Individual wild wolves can be recognised by just their howls with 100% accuracy, a study has shown.The team from Nottingham Trent University, UK, developed a computer program to analyse the vocal signatures of eastern grey wolves.
Wolves roam huge home ranges, making it difficult for conservationists to track them visually.
But the technology could provide a way for experts to monitor individual wolves by sound alone.
"Wolves howl a lot in the wild," said PhD student Holly Root-Gutteridge, who led the research.
"Now we can be sure... exactly which wolf it is that's howling."
The team's findings are published in the journal Bioacoustics.
Wolves use their distinctive calls to protect territory from rivals and to call to other pack members. "They enjoy it as a group activity," said Ms Root-Gutteridge, "When you get a chorus howl going they all join in."
The team's computer program is unique because it analyses both volume (or amplitude) and pitch (or frequency) of wolf howls, whereas previously scientists had only examined the animals' pitch.
"Think of [pitch] as the note the wolf is singing," explained Ms Root-Gutteridge. "What we've added now is the amplitude - or volume - which is basically how loud it's singing at different times."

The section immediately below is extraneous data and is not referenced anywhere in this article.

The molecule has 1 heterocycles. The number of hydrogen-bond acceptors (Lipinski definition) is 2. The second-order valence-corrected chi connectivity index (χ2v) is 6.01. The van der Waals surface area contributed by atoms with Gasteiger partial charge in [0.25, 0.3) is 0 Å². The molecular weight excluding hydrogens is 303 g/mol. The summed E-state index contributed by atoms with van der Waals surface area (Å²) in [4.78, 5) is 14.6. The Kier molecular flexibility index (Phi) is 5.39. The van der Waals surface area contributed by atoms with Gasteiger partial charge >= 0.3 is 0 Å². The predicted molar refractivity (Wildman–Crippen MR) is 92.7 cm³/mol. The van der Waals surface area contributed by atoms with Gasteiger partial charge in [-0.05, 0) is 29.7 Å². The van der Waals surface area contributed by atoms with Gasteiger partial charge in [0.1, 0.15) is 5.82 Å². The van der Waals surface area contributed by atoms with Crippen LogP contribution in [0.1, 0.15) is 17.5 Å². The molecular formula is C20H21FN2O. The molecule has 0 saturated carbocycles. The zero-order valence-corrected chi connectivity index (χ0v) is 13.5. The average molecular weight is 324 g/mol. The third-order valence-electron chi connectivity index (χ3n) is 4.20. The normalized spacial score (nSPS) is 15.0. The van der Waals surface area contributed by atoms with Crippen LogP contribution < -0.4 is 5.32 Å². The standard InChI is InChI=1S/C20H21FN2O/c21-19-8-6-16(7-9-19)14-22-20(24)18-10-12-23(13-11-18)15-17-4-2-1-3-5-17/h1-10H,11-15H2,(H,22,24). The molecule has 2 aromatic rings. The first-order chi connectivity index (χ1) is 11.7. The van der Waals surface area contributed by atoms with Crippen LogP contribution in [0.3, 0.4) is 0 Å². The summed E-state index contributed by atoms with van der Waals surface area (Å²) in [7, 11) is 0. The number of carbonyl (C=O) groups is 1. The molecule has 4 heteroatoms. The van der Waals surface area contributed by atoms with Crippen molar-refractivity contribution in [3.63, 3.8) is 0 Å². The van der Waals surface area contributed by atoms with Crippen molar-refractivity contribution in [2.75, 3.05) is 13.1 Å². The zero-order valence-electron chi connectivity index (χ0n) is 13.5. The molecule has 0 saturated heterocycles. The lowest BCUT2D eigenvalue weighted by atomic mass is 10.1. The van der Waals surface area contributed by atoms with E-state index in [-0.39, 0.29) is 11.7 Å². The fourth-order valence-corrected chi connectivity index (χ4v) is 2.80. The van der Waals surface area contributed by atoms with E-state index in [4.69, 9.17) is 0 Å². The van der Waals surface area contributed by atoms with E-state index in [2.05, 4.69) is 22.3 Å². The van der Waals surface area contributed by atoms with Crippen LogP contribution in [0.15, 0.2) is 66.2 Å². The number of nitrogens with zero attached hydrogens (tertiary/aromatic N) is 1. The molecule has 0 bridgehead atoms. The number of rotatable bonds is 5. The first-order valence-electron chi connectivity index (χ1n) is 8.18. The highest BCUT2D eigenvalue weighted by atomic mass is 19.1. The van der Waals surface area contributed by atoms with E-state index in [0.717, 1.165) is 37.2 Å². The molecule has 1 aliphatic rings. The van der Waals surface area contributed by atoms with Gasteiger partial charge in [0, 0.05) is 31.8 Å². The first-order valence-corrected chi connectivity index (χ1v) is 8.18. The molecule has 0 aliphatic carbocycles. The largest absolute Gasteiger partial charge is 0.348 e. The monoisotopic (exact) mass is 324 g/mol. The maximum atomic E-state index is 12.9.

"It's a bit like language: If you put the stress in different places you form a different sound."
Their success rate was 100% when recognising individual wolves from their solo howls. And they achieved an accuracy of 97% when identifying wolves calling together in a "chorus howl".
Ms Root-Gutteridge said that the technology is in the last stages of development but she hopes it can be used by conservationists in the wild in the near future.
- A wolf howl can resonate over six miles.
- The low pitch and long duration of a howl is well suited for long distance communication in forest and across tundra.
- A lone wolf howls to attract the attention of its pack, while communal howling can act as a warning to rival packs to stay away.
- Wolves may simply howl to join in with other wolves.
- Wolves are able to recognise each other through the unique features of an individual's call.
"In scientific terms this is really exciting, because it means that if we hear a howl on one night we can tell if it is or isn't the same wolf that you hear on subsequent nights," she said.
Previously, an accuracy rate of 76% had been achieved by scientists using audio sampling to identify wild wolves.
"The two biggest challenges are getting 'clean' recordings... and sometimes the wolves just don't want to howl," said Ms Root-Gutteridge.
Experts have successfully used acoustic sampling to monitor other wild animals such as bats and marine mammals. Last week, scientists in Puerto Rico revealed audio technology that can recognise rainforest animals by the sounds they make.
Ms Root-Gutteridge speculated that her team's new vocal "extraction code" could be used in acoustic studies for "[other] wolves; coyotes; dogs. Anything that howls really."